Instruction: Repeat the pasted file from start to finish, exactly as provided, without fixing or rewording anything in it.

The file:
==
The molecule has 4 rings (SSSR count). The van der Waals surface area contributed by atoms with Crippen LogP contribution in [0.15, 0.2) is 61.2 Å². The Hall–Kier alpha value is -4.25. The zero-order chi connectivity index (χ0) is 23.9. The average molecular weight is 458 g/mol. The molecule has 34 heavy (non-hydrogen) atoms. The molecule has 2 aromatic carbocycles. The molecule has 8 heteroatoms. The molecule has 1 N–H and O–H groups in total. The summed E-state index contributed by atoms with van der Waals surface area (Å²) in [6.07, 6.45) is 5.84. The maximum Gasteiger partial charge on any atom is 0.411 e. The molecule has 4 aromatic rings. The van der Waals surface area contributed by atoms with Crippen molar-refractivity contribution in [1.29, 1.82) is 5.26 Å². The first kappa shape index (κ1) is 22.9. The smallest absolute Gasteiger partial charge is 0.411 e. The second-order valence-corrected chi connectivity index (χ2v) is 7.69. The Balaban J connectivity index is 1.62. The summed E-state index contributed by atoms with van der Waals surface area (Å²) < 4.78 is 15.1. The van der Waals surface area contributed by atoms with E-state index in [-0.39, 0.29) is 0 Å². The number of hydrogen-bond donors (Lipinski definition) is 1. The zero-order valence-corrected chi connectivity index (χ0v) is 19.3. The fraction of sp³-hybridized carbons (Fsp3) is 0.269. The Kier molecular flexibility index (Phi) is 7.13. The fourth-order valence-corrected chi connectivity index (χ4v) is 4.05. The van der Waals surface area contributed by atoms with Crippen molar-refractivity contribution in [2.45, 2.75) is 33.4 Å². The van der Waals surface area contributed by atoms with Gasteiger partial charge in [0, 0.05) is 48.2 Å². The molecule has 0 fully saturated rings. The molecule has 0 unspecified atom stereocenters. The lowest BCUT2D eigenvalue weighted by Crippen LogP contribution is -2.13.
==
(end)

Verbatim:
The molecule has 4 rings (SSSR count). The van der Waals surface area contributed by atoms with Crippen LogP contribution in [0.15, 0.2) is 61.2 Å². The Hall–Kier alpha value is -4.25. The zero-order chi connectivity index (χ0) is 23.9. The average molecular weight is 458 g/mol. The molecule has 34 heavy (non-hydrogen) atoms. The molecule has 2 aromatic carbocycles. The molecule has 8 heteroatoms. The molecule has 1 N–H and O–H groups in total. The summed E-state index contributed by atoms with van der Waals surface area (Å²) in [6.07, 6.45) is 5.84. The maximum Gasteiger partial charge on any atom is 0.411 e. The molecule has 4 aromatic rings. The van der Waals surface area contributed by atoms with Crippen molar-refractivity contribution in [1.29, 1.82) is 5.26 Å². The first kappa shape index (κ1) is 22.9. The smallest absolute Gasteiger partial charge is 0.411 e. The second-order valence-corrected chi connectivity index (χ2v) is 7.69. The Balaban J connectivity index is 1.62. The summed E-state index contributed by atoms with van der Waals surface area (Å²) < 4.78 is 15.1. The van der Waals surface area contributed by atoms with E-state index in [-0.39, 0.29) is 0 Å². The number of hydrogen-bond donors (Lipinski definition) is 1. The zero-order valence-corrected chi connectivity index (χ0v) is 19.3. The fraction of sp³-hybridized carbons (Fsp3) is 0.269. The Kier molecular flexibility index (Phi) is 7.13. The fourth-order valence-corrected chi connectivity index (χ4v) is 4.05. The van der Waals surface area contributed by atoms with Crippen molar-refractivity contribution in [2.45, 2.75) is 33.4 Å². The van der Waals surface area contributed by atoms with Gasteiger partial charge in [0, 0.05) is 48.2 Å². The molecule has 0 fully saturated rings. The molecule has 0 unspecified atom stereocenters. The lowest BCUT2D eigenvalue weighted by Crippen LogP contribution is -2.13.